For example, the Prophet Muhammad emphasized the active role of women in early Islamic society, and insisted that modesty should never be confused with “disappearing from the social, political, economic or even military sphere”. In other words, Muslim women should have a voice.
And this is why it is important to have an intra-community dialogue about veiling the face - to emphasize that women should not be forced to wear it, but that we also have to respect the choices women make on how they wish to dress, a right that is embedded in most democracies.
In concluding his speech, Sarko states that the niqab, “will not be welcome on our territory.”
However he needs to understand that a law banning the niqab won’t change anything except outward appearance. It most certainly won’t emancipate anyone.
Emancipation will only occur fom within when women are able to speak for themselves- not through edicts on someone’s elses terms or agenda.
Source: The Ottawa Citizen
Buses roll by outside, the day unfolding in a succession of sirens and shouts, and in her small flat in west London, Shelina Zahra Janmohamed is discussing how she came to find her husband.
Janmohamed is better known as spirit21, a blogger who has provided a unique perspective on the life of a British Muslim woman over the last three years, addressing issues that range from the political role of Turkey to Jack Straw’s comments about women who wear the veil. She is also now author of Love in a Headscarf, a book that hovers somewhere between chick-lit and memoir, as it follows Janmohamed’s journey through the process of arranged marriage.
The memoir is irreverent and feminine: perhaps not the most conventional tone for discussing this topic. “I love chick lit,” she says. “I noticed when I started reading it that it was very much about ‘How do you find the prince?’ And what I wanted to do was tell that universal story, but from the perspective of being a Muslim woman.”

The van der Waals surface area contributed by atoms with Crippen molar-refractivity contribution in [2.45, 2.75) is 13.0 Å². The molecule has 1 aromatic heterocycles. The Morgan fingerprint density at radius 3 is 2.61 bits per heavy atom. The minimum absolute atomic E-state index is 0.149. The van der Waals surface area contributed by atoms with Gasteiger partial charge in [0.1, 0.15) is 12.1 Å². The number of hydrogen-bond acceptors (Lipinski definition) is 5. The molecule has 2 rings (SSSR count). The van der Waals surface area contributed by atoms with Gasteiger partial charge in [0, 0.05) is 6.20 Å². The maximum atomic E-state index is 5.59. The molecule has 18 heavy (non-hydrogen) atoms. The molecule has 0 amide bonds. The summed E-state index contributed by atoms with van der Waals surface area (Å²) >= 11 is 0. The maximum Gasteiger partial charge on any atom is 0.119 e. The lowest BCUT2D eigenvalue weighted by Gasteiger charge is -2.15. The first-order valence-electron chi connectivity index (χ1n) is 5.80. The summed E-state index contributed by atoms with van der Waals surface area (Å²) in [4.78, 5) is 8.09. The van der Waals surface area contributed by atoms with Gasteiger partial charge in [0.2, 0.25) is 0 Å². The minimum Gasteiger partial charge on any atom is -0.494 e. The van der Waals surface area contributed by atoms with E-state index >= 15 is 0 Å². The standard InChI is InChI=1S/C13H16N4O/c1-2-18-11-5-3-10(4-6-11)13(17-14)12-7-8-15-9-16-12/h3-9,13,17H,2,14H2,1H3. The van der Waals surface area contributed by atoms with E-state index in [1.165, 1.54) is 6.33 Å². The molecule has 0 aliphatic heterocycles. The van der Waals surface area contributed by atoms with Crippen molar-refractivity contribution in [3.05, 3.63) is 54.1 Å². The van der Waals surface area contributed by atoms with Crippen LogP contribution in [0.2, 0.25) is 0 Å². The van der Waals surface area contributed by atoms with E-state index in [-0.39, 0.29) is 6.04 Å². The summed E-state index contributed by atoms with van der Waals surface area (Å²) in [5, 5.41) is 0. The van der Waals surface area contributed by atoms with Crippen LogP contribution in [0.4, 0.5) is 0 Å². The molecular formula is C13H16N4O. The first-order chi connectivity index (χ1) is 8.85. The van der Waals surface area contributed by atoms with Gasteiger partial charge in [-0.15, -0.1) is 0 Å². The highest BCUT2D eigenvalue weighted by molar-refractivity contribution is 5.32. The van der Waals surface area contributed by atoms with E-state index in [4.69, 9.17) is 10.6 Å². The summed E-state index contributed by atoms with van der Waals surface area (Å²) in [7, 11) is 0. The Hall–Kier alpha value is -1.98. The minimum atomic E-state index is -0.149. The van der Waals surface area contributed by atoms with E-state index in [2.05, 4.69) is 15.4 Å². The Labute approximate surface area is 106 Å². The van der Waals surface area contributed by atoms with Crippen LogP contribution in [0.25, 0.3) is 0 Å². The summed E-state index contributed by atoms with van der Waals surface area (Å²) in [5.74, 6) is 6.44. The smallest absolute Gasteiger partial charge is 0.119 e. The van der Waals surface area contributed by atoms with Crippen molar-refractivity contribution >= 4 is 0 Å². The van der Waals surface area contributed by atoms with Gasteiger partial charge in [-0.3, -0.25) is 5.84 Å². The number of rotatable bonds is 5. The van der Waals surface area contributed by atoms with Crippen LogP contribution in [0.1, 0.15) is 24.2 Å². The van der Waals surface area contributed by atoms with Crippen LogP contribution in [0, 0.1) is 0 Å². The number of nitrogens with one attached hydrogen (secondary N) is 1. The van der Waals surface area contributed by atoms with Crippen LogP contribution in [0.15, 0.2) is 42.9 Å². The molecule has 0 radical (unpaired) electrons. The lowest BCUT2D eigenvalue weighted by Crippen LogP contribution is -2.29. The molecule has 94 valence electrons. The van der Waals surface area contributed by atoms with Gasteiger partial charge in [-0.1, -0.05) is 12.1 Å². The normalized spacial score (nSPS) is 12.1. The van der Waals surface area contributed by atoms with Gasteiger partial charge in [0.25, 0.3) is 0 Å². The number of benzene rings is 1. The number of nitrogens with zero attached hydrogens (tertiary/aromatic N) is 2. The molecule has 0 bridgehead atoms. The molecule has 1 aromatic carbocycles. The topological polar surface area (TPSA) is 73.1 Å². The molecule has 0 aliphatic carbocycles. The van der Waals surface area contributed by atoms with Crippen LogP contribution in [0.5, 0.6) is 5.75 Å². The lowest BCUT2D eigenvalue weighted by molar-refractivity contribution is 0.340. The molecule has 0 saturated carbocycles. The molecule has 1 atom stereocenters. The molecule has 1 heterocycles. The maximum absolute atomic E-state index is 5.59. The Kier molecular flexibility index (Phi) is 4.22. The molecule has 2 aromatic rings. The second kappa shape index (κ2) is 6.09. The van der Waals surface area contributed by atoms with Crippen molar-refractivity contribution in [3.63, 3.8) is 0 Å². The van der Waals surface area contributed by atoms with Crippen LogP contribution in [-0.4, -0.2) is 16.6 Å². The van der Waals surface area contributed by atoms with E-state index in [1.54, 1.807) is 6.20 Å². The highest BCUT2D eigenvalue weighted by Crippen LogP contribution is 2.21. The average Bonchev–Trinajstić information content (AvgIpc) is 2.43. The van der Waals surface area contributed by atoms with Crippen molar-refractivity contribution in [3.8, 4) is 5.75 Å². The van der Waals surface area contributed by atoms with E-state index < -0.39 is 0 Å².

Janmohamed was always aware that her marriage would be arranged, and is frustrated by the common misconception that such unions bypass the desires of the bride and groom. “The Islamic view on marriage is that the man or woman should make an active choice as to who they want to marry,” she says. “And there’s no long-term dating procedure, but it’s essential that the two people have met, that they’ve had as much discussion as they like and that they feel comfortable with each other.”
Introductions are usually organised by parents and a designated matchmaker, but there was, she recalls, “a lot of frank discussion about what I would want in a partner” beforehand. She credits this with helping her to make an informed choice and teaching her about herself. “You look at your list and you think, ‘Gosh, I’m so shallow!’” she laughs, “because it’s ‘good-looking, tall, handsome …’”
In her memoir, Janmohamed focuses on the intersection between the cultural representations of love and the reality. “The big question I ask is, ‘What is love?’” she says. “Because we all watch lots of Hollywood films, and it’s always Prince Charming and you live happily ever after. And I still watch them, and I swoon at the hero, and I wish life was like that. But when you come from an Asian background it’s different – it’s all practical and serious, and if you fall in love at the end then that’s very good, dear.”
In the book’s opening chapter, Janmohamed is introduced to her first prospective husband, and her expectation is that he is destined to be “Mr Right” – that the arranged marriage can exist in tandem with the rom-com. But as her search continues, she begins to recognise the disparity between these two ideas of love. “I think as you grow up and things don’t work out as you think they will you get pushed to ask the questions – is my paradigm of the world something that is true? Are we shortchanged today because all we think about is romance? Or is the Asian tradition perhaps too staid?”
Janmohamed is keenly aware of how non-Muslims tend to view arranged marriage and Muslim women in general. She recalls visits to bookshops where she would find “shelves and shelves of misery memoir and all these women in black veils with camels walking in the background and titles like I Was Sold Into Marriage.” She smiles flatly. “And the only other stories that we saw were of Muslim women who had somehow broken through this oppression, had decided that Islam was the source of it and had rejected it, and had gone off to be – and the only way to put this is in quotation marks – ‘liberated’. And you know, this is a really serious issue, the idea that women don’t get to exercise their free choice and are pushed into areas of life that they shouldn’t be forced into: that does need to be addressed. But I think it’s really important that as part of that wider picture of what it is like to be a Muslim woman there are some positive stories told.” She lifts her hands. “I like being a Muslim woman!”